Aujourd’hui, la fin de la fin

September 8 – November 3, 2012
Opening reception: Saturday, September 8 from 3-5pm

Hope is Greater than Fear
Text by Amber Berson

In 1970, the American artist John Baldessari burnt all his canvases and kept the ashes as artwork. A year later, he created the participative, performance work I Will Not Make Any More Boring Art. Similarly inspired, Montreal-based artist Simon Bilodeau ‘destroys’ his artwork and then displays the results in the gallery.

Where Baldessari was wiping the slate clean, starting new as a reaction to capitalism, Bilodeau is more interested in presenting a tableau vivant of panoptic power. Bilodeau does not see the process as that of destruction. Like an alchemist, he is transforming matter, creating a more powerful product. His subject is fear and destruction itself, and his practise explores ideas of power signifiers and our tenacious understanding of authority. Compared to Baldessari, who destroyed everything to start over at zero, Bilodeau works with ashes. Ultimately, the art is the ashes.

Where earlier work played with the notion of artist as authority figure, playfully manipulating signatures as a means to represent authorship through branding as a manifestation of power-play, this new show presents a grimmer depiction of power. An eagle outstretched which at once conjures the Nazi party, American patriotism, and also, First Nations imagery, is built up from shards of broken mirror. The audience is confronted by immediate and overwhelming symbols of imperialism. Further in the gallery, a large grey flag. The flag itself is a means of communication, at first used on military battlefields and then as a general means of signalling and identifying, and act specifically as patriotic symbols. However, the grey in Bilodeau’s flag, although reminiscent of the black flags of the anarchist movement, or even the Jolly Roger,1 is empty, resonating no meaning other than that which the viewer prescribes.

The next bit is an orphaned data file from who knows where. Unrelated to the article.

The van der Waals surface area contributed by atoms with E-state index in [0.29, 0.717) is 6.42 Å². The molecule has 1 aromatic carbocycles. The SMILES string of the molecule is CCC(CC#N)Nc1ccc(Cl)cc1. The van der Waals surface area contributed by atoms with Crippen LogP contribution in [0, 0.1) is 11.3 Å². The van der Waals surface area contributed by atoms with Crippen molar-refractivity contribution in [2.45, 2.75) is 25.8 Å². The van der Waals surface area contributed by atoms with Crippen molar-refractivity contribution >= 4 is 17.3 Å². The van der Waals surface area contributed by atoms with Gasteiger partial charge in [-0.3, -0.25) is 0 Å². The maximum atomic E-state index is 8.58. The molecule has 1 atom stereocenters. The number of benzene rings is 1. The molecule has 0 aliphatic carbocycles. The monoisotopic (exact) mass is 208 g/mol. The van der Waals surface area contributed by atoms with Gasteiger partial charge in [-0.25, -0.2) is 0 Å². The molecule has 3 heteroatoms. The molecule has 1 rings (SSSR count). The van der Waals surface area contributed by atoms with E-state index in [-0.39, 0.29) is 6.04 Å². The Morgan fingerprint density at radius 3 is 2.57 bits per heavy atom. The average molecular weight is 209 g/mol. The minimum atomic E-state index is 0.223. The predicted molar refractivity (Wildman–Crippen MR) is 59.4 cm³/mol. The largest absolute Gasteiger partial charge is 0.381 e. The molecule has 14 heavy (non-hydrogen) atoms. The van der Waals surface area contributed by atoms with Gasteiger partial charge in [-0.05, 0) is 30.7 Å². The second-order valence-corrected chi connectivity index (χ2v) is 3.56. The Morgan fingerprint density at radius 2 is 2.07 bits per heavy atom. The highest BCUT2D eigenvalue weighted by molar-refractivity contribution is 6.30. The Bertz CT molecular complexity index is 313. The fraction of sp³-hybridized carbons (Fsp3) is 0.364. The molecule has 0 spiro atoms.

While it acts to cast a somber tone over the gallery, serving a reminder of the authority, power and magic that permeates the exhibit, the conflict which Bilodeau presents is both imaginary and omnipresent. Instead of naming specific wars, Bilodeau’s oeuvre speaks to the idea of conflict in general. Coupled with the burnt canvasses from his previous exhibitions, the rest of the exhibit seems to resemble an archeological dig – presenting traces of conflict within our day to day existence. Building on these ruins, Bilodeau offers a voice of dissonance – a breath of fight against the oppression and violence of our culture of fear. While dark, Bilodeau’s art is hopeful.

The strongest act of resistance is to believe and to hope. To educate, to discuss and to (visually) demonstrate ones dissent or disapproval are exceptionally useful tactics. Bilodeau harnesses hope (which is perhaps a synonym for remembering) to take steps towards an art in which we can see, rising from the ashes, a glimmer of a future beyond fear.

1. And today, of the red flags that hang in the windows and door frames of Québec as symbols of the Maple Spring, our own homegrown revolution against capitalism and greed.